The bigger problem isn't that people aren't paying you, it's that you think that your work was created in a bubble, and that everyone owes you for your insight, or use of musical notes. What the A2K people believe is that you also owe something back to the society that created you, and that is for your work to become part of that society after you have been paid for your contribution.
I personally think you should be paid, just not forever, and not anymore than the average worker in your country makes. If someone uses your work to make themselves money, then yes, you deserve a cut, but personal use should be fair game.
Do you think that a hundred years ago people wrote one book, one song, painted one picture, filmed one silent movie, then sat at home and lived for the rest of their life off that one creation? Why do you think that you are entitled to it now. Hardly anyone's accomplishments are so important that we should all financially support them for the rest of their lives.
If you can copy it then ergo it is not copy protected. Case dismissed.
(title abbreviated to fit)
I was thinking along the same lines. " ... circumventing /effective/ copy protection." It's only effective until someone circumvents it. Oh, no. I've gone cross-eyed.
>In the OSI/A2K world view, the creative economy exists to deprive people of publicly owned goods. It is always conspiring against the public interest.<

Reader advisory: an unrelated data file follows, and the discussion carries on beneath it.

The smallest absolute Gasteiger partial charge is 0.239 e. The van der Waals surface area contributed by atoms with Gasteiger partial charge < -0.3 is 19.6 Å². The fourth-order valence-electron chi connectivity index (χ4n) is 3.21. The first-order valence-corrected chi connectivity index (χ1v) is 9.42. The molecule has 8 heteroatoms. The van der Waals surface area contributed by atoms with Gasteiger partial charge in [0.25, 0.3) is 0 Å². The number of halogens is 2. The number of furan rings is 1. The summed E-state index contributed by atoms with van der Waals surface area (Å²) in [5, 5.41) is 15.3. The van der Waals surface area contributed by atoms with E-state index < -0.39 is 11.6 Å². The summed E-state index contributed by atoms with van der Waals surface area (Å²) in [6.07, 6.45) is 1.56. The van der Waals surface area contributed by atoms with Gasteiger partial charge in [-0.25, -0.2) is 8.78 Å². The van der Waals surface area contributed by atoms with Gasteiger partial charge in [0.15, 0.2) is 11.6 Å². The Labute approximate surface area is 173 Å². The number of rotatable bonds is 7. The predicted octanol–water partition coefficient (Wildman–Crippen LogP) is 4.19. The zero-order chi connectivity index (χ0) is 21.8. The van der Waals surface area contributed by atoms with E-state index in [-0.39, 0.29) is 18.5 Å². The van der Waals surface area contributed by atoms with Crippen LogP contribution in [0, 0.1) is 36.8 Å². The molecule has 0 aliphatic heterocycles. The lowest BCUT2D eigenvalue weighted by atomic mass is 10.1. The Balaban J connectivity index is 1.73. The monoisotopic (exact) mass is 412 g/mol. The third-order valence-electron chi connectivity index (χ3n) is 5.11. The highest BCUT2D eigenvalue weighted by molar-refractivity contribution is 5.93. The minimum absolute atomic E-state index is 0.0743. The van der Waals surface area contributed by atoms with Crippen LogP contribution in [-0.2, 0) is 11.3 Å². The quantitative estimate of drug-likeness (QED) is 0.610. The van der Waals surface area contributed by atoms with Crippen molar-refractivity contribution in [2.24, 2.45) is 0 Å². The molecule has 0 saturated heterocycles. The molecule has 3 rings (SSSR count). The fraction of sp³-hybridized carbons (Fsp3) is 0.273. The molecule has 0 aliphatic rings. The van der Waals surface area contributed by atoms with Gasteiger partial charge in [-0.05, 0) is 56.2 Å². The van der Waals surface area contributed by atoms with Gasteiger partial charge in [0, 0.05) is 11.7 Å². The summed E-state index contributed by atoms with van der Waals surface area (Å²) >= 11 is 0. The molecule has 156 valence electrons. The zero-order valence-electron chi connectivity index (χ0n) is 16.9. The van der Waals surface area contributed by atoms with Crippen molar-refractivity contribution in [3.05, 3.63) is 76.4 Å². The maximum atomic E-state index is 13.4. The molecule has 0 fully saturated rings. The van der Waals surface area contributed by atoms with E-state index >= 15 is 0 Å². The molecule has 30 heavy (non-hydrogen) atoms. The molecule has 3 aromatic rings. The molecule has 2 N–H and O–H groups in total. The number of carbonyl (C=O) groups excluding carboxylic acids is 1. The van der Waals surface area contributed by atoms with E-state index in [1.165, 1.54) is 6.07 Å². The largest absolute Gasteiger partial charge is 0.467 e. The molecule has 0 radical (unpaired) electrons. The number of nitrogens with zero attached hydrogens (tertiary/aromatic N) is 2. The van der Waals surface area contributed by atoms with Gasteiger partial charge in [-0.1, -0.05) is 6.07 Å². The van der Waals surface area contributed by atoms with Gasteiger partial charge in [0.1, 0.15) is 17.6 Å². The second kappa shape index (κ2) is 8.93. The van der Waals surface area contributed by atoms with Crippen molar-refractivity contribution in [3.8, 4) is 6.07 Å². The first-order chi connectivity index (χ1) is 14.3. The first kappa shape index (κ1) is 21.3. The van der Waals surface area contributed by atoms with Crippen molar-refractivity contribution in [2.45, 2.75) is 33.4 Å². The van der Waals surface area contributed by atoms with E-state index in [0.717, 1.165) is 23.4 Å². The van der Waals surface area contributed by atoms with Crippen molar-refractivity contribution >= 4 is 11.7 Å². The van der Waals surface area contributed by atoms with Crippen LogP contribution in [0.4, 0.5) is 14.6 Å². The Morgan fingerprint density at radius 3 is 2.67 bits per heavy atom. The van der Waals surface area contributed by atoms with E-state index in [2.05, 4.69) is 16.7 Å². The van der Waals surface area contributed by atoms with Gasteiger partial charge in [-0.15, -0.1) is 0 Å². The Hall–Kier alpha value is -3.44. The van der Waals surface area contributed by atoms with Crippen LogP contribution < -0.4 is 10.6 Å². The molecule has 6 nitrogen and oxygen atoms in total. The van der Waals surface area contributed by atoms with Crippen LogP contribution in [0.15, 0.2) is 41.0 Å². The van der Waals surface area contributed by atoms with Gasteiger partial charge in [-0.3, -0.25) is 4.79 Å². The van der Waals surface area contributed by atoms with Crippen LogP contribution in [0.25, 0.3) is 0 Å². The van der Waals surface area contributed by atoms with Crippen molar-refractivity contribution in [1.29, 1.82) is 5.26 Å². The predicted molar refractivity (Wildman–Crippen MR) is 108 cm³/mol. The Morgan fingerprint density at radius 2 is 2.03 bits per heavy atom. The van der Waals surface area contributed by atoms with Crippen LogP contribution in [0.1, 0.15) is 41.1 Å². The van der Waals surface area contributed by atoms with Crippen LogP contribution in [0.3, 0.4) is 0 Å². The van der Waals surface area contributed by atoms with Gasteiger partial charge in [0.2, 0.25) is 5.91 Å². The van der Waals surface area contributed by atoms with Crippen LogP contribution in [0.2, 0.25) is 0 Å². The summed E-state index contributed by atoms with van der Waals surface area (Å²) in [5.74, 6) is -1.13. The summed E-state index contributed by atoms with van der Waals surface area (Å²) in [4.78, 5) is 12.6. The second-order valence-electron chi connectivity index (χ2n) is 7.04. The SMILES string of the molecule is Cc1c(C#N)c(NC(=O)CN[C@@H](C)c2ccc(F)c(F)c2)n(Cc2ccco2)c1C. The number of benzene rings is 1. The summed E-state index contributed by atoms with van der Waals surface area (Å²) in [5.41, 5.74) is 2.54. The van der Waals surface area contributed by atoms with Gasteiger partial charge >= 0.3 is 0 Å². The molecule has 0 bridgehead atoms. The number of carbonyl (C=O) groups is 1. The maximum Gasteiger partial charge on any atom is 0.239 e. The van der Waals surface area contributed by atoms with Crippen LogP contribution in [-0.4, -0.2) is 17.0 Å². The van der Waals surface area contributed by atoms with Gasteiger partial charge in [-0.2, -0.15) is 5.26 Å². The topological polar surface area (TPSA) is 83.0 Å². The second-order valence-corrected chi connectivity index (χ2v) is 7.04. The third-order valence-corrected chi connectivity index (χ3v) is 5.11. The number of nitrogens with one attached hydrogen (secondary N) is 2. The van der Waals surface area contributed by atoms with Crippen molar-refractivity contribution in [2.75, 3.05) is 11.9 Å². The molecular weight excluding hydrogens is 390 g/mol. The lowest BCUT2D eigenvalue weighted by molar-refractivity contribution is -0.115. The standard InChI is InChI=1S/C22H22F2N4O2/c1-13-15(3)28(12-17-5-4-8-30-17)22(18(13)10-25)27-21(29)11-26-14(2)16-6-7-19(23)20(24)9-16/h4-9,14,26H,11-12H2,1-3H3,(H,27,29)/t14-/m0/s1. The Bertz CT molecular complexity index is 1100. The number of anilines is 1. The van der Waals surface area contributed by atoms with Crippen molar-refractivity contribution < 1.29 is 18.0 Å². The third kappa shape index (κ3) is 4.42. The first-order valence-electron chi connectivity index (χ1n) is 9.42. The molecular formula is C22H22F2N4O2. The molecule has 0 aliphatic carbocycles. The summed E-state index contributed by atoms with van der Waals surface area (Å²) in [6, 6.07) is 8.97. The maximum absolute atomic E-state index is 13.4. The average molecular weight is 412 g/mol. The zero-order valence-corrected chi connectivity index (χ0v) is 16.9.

Just as the content gate keepers (hereafter named as Hollywood), view their customers with avarice & laziness - attempts to coerce customers into buying the same product in many different formats, remaking the same products with minimal differences over and over again, tying up their most profitable lines in years of copyright protectionism, ie Mickey Mouse.
>In Malawi, harmful counterfeit drugs that injure citizens<
Proof please - or at least a link...
Copyright Act of 1790 - established U.S. copyright with term of 14 years with 14-year renewal
Copyright Act of 1831 - extended the term to 28 years with 14-year renewal
Copyright Act of 1909 - extended term to 28 years with 28-year renewal
Copyright Act of 1976 - extended term to either 75 years or life of author plus 50 years
Copyright Term Extension Act of 1998 - extended terms to 95/120 years or life plus 70 years
Digital Millennium Copyright Act of 1998 - criminalized some cases of copyright infringement
It seems a shame that a more middle ground can't be found. I'm pretty sure most right-minded people agree creativity deserves reward, like, 30 years is more than enough time to reap the benefits of something you created, but then it should be allowed to become a part of cultural heritage - could you imagine some of the scrapes that M. Mouse could've gotten into if the public were allowed to Fan Fiction him?
DISCLAIMER: Only watched the first three minutes of the linked video (legally embedded I hope), but every word spoken up to that point was true.